Congratulations to Tracy Anne our featured volunteer of the month for May, 2021! We’d like to recognize her efforts recording cemeteries in Saskatchewan as well as other locations and also for helping update cemetery pages in many places!
Being an avid genealogist, it was easy for Tracy to catch the cemetery bug. In her words it was “just unbearable not knowing the exact death dates and burial locations of people” she was researching. Finding burial locations is easy for those closer generations, but is more difficult with those older generations. As she was searching she looked online and found memorials on Find a Grave® with headstone photos and was able to fill in missing information. But, she couldn’t find any trace of a set of 3rd great grandparents. The hunt was on. She and her mother set out on a road trip to drive from Canada to Missouri, walking the cemeteries of Carroll and Howard counties. All they had was a clue that the cemetery was “8 miles NW of DeWitt” in Carroll county. There was a cemetery in roughly that location, so off they went. Tracy had checked a local genealogical society’s transcription and her grandparents were not on the transcript. But, they thought they’d give it a shot. They started walking and reading the stones and within five minutes found Judith and Andrew! She photographed the headstones and added them to Find a Grave. They are among her first contributions to the site.
Most of Tracy’s ancestors originated from England, Scotland, or Ireland. She has taken vacations to Yorkshire and Hampshire in England and to County Sligo in Ireland to visit the locations where her ancestors lived. These trips have always included treks to the local cemeteries and headstone hunts. Along with these trips and other genealogical research over many years she has gathered a lot of information about cemeteries. Years ago she began sending updates to the cemetery pages on Find a Grave that included accurate GPS locations, cemetery names and whenever possible a historical description for the cemetery page. We truly appreciate all her hard work. Here’s a handful of cemetery page photos from some cemeteries that she has photographed.
Tracy’s years of research, traveling, and photographing have benefited us all. She shared this information with us about the cemeteries in Saskatchewan.
Closer to home, I live in Saskatchewan, a prairie province of Canada that was colonized in the late 1800s, early 1900s. Many of the settlers who came to Saskatchewan at that time originated from various places in eastern and western Europe and brought with them a wide variety of religions and customs. With little other infrastructure in place during the early days of the province, each religious group built their own church and community. A need for a graveyard soon followed and most of the early churches built in the hinterlands of Saskatchewan had a small cemetery associated with it. The Saskatchewan Genealogical Society has identified over 3,400 cemeteries/burial grounds in the province. With a current population of just over a million people, that is a lot of cemeteries! Some of these are still in use, but many of the small rural churches are now closed. Some have been abandoned to the ravages of time and are at jeopardy of being lost forever. Upwards of 2,000 of the cemeteries in Saskatchewan have been added to Find a Grave and the number of intrepid Find a Grave volunteers in the province has grown dramatically over the years as other people discover the richness of the province for cemeteries. Initially, I started out documenting cemeteries close to where I live but I also try to document smaller cemeteries in the province, some of which are at great risk of being over-grown or plowed under, like St. Mary’s Roman Catholic Old Cemetery. These are often cemeteries established by early settlers from eastern Europe and will have headstones written in cyrilic script or the Polish alphabet. I do my best to transliterate the text and appreciate the willingness of other Find a Grave volunteers to help with corrections as needed.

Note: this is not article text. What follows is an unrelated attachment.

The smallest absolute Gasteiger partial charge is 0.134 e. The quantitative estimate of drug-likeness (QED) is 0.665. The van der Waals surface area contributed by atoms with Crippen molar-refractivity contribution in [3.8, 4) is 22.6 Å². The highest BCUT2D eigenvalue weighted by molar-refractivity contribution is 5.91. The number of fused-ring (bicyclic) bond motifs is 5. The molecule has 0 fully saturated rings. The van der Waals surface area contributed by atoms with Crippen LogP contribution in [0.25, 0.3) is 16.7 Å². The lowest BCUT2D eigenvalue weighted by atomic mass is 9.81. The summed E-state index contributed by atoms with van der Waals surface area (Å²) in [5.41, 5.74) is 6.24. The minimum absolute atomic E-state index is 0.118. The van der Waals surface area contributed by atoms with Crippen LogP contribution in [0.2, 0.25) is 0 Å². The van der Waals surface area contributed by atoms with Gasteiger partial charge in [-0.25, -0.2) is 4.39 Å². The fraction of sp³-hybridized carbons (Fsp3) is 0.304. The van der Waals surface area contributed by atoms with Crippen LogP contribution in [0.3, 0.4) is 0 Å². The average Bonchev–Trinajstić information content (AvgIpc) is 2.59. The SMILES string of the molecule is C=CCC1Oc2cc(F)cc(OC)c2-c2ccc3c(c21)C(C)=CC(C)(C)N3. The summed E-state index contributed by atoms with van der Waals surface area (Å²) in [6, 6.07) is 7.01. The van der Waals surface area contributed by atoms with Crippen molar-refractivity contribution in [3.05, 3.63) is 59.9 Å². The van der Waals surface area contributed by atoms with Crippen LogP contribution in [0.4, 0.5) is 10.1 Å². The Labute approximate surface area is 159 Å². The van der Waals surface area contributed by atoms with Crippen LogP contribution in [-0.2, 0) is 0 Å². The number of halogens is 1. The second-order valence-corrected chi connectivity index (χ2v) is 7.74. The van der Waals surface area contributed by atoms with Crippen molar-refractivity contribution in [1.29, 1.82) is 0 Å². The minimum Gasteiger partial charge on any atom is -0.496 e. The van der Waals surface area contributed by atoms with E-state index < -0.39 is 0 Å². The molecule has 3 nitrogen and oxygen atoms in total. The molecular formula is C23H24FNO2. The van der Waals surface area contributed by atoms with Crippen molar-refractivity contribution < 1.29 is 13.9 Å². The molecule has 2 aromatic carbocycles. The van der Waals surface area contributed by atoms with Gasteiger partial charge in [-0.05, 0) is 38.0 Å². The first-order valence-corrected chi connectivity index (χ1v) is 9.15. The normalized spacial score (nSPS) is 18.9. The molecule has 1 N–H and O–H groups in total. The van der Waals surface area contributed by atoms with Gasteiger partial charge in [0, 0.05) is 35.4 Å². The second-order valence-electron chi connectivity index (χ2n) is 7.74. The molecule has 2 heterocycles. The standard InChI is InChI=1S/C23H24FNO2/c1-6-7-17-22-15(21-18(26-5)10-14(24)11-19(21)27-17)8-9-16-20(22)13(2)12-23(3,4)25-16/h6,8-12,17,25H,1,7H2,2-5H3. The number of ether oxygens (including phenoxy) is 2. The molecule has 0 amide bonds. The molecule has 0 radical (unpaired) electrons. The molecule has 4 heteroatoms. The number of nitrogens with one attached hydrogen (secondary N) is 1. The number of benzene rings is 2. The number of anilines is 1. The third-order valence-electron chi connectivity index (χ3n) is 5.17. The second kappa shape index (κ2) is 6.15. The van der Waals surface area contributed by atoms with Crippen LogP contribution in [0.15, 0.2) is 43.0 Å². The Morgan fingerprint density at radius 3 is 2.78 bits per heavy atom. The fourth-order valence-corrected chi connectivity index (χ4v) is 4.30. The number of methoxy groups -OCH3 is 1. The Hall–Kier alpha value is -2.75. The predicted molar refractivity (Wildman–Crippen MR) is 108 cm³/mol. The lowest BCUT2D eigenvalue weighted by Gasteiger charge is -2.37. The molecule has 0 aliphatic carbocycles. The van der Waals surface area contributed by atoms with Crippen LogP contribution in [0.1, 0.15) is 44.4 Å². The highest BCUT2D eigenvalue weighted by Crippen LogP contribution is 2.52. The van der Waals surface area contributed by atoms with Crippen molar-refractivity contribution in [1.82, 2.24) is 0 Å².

I usually try to visit cemeteries whenever I travel. In other parts of Canada, this has been most often in Manitoba but also in Alberta, British Columbia and Ontario as the opportunity arises. There is never enough time for graving, but I try to add accurate information to Findagrave so that others can build on what I have done. I am especially passionate about adding accurate GPS coordinates for each cemetery I visit.
Our accolades to you for your extraordinary work in cemeteries! We are so glad that you are a Find a Grave member and appreciate all your efforts in recording and memorializing those that have passed.
We welcome your suggestions for Volunteer of the Month. If you’d like to submit a volunteer for consideration in future months, please send an email with details of their work to email@example.com.
Thank you for sharing Tracy’s story! She’s a marvelous photographer, too. Imagine how many future generations she is helping through her work. What a fun hobby to enjoy while traveling the world!
How awesome to know someone as dedicated as you are in discovering ancestry info for us that can’t
How nice to help others find their ancestors
The Youghiogheny Chapter of the Garrett County Maryland DAR inventoried all the cemeteries, large and small, in the mountain region. Their recorders were publish and ten years later they did an update to all the cemeteries.
We are all thankful for the thoughtfulness of others every time they document the history of our ancestors to share with us.
Thank you, you are awesome. Great work.
Congratulations! A very well deserved recognition. :-))
Comments are closed.